The Spice of Life
Theme nights are a great way to attract customers and drive sales at your business. This issue, we bring you some great ideas and recipes to help you plan an Indian Night.
“Indian food has to be one of the simplest, yet most rewarding foods to cook, as well as eat,” says Darren Chapman, Nestlé Professional business development chef. “As a nation, we enjoy foods from around the world and expect them to be healthy, tasty and above all authentic.”
Why it works
Who doesn’t love Indian food? A British favourite, spices are readily available meaning that as well as serving the familiar kormas, bhunas and biryanis, you can venture out and experiment with less common or more regional dishes too.
What to do
Hold a regular, weekly curry night to help boost mid-week trade. If you regionalise it, you’ll have lots of options. You can start by holding an event or having a curry of the day during National Curry Week (22-28 October).
What to serve
“Sharing platters and small plates of food are becoming increasingly popular; they allow customers to pick and choose as opposed to being faced with a set menu,” says Mark Rigby, executive chef at Premier Foods. “Make sure there are a variety of different spice levels on offer as well as a range of mains which cater for all needs and preferences, including fish, meat and vegetarian based options.”
• As well as your bhajis and pakoras, samosas are a must. Very versatile you can fill them with paneer, lamb, chicken or vegetables. They are a healthier option baked, rather than fried.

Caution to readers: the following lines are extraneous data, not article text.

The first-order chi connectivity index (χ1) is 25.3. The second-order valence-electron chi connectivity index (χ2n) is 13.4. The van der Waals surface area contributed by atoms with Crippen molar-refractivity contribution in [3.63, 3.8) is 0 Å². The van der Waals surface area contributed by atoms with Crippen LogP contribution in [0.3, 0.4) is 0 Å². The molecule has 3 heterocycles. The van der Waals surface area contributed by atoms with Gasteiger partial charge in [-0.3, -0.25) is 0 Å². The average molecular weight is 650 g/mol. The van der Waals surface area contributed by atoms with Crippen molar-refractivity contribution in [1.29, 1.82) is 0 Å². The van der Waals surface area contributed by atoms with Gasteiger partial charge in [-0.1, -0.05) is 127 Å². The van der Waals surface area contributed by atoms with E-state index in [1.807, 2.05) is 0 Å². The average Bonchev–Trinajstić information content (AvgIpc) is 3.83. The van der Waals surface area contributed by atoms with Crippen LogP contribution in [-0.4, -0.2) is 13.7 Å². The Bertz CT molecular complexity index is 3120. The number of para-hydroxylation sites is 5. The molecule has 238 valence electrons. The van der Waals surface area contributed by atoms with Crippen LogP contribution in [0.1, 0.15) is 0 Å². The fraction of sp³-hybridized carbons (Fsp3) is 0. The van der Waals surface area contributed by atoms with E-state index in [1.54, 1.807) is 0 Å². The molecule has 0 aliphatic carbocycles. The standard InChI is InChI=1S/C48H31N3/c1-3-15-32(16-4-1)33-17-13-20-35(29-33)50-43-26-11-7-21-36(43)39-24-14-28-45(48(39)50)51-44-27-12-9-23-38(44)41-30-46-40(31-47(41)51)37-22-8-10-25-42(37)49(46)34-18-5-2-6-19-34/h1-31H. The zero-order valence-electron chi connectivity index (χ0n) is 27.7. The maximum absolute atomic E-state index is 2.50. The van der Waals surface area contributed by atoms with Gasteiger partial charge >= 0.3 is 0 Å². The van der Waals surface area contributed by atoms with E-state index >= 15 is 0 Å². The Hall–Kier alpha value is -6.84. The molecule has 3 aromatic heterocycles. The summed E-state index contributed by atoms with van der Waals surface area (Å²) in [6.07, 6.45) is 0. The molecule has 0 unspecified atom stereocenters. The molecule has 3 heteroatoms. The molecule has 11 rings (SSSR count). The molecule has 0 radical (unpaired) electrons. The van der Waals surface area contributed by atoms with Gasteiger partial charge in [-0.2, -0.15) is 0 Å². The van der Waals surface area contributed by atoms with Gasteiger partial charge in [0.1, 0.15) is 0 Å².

• Biriyani – a one-pot wonder! Done correctly, they are the perfect dish to serve due to the fact that they can be prepped earlier.
• Chicken tikka masala is a customer favourite, however, ditch the chicken – and prawns – and serve it with white fish instead. Tilapia, cod, bass, grouper, haddock, catfish, and snapper are all great in a masala.
• Marinated chicken on the bone works well and save lots of time in a busy kitchen because it can be prepped the night before.
• Chana daal with smoked blackened aubergines will suit vegan and vegetarian customers. Full of lentils and pulses, it is very budget-friendly and by adding vegetables makes for a hearty, well-balanced dish.
• Chapattis – known as Roti in Indian households – take time to perfect, but are a must when serving Indian food.
• Fried banana and rice flour balls
• Spiced Indian cake balls
• Indian rice pudding
• Punjabi-style carrot pudding
by Anjula Devi, chef and author of Spice of Life
• Brown onions – an important ingredient for Indian cuisine, so any other won’t do. An alternative is banana shallot.
• Whole spices – use freshly ground whole spices not old or pre-ground ones.
• Finishing spices – these have to be added at the end of the dish, not the beginning – an error lots of chefs make.
• Use your palate – keep tasting your dish while cooking to check seasoning. Garlic and ginger should be added at the beginning or towards the end of cooking and if the recipe uses mango powder or pomegranate powder, add less salt.
What to drink
Keep it authentic by offering a selection of hot and cold Indian beverages…
Noon Chai – A bright pink brew that combines tea leaves, cardamom and baking soda.
Gud Kai Chai – A tea brewed with hot milk and sweetened with jaggery.
Madh Ka Pani – Simply, lemon juice and honey stirred into a cup of hot water
View for Kashmiri Kahwa recipe
Nimbu Pani – Available from Rubicon Street Drinks, it is a combination of lemon juice, sugar, salt, iced water and mint leaves.
Jal Jeera – Often served as an appetiser, it is made from pre-prepared spices and lemonade.
Coconut Water – Unsweetened and natural coconut water.
Thandai – A mixture of peppercorns, aniseed, almonds, saffron, cardamom, poppy seeds, rose petals, milk and sugar.
View for Aam Panna recipe